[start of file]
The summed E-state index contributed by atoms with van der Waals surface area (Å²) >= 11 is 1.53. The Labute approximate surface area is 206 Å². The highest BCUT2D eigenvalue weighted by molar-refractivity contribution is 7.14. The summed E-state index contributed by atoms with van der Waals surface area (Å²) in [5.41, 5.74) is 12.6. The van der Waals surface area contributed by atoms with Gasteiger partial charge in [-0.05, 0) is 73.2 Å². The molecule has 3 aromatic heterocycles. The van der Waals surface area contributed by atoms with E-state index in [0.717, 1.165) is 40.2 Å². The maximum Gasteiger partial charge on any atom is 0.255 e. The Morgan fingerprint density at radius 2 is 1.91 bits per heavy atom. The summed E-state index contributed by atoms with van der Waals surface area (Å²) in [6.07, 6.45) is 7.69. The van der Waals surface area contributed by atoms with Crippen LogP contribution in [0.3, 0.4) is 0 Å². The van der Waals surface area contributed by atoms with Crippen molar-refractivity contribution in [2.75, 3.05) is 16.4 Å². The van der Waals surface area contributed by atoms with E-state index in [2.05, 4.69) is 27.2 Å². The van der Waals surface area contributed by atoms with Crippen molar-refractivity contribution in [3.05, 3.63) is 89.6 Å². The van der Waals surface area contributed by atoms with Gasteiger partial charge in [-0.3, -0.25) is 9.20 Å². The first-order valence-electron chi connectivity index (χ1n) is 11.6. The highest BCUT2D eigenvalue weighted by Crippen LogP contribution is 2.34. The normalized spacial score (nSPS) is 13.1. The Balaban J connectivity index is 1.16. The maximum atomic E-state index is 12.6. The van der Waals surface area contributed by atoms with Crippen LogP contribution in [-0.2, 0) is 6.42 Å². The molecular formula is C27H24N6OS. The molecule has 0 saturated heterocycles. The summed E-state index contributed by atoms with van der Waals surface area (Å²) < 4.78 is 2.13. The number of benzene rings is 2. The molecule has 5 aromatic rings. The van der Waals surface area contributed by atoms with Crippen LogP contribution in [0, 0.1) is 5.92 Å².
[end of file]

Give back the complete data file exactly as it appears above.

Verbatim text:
The summed E-state index contributed by atoms with van der Waals surface area (Å²) >= 11 is 1.53. The Labute approximate surface area is 206 Å². The highest BCUT2D eigenvalue weighted by molar-refractivity contribution is 7.14. The summed E-state index contributed by atoms with van der Waals surface area (Å²) in [5.41, 5.74) is 12.6. The van der Waals surface area contributed by atoms with Gasteiger partial charge in [-0.05, 0) is 73.2 Å². The molecule has 3 aromatic heterocycles. The van der Waals surface area contributed by atoms with E-state index in [0.717, 1.165) is 40.2 Å². The maximum Gasteiger partial charge on any atom is 0.255 e. The Morgan fingerprint density at radius 2 is 1.91 bits per heavy atom. The summed E-state index contributed by atoms with van der Waals surface area (Å²) in [6.07, 6.45) is 7.69. The van der Waals surface area contributed by atoms with Crippen LogP contribution in [0.3, 0.4) is 0 Å². The van der Waals surface area contributed by atoms with Crippen molar-refractivity contribution in [2.75, 3.05) is 16.4 Å². The van der Waals surface area contributed by atoms with E-state index in [2.05, 4.69) is 27.2 Å². The van der Waals surface area contributed by atoms with Crippen molar-refractivity contribution in [3.05, 3.63) is 89.6 Å². The van der Waals surface area contributed by atoms with Gasteiger partial charge in [-0.3, -0.25) is 9.20 Å². The first-order valence-electron chi connectivity index (χ1n) is 11.6. The highest BCUT2D eigenvalue weighted by Crippen LogP contribution is 2.34. The normalized spacial score (nSPS) is 13.1. The Balaban J connectivity index is 1.16. The maximum atomic E-state index is 12.6. The van der Waals surface area contributed by atoms with Crippen LogP contribution in [-0.2, 0) is 6.42 Å². The molecular formula is C27H24N6OS. The molecule has 0 saturated heterocycles. The summed E-state index contributed by atoms with van der Waals surface area (Å²) < 4.78 is 2.13. The number of benzene rings is 2. The molecule has 5 aromatic rings. The van der Waals surface area contributed by atoms with Crippen LogP contribution in [0, 0.1) is 5.92 Å².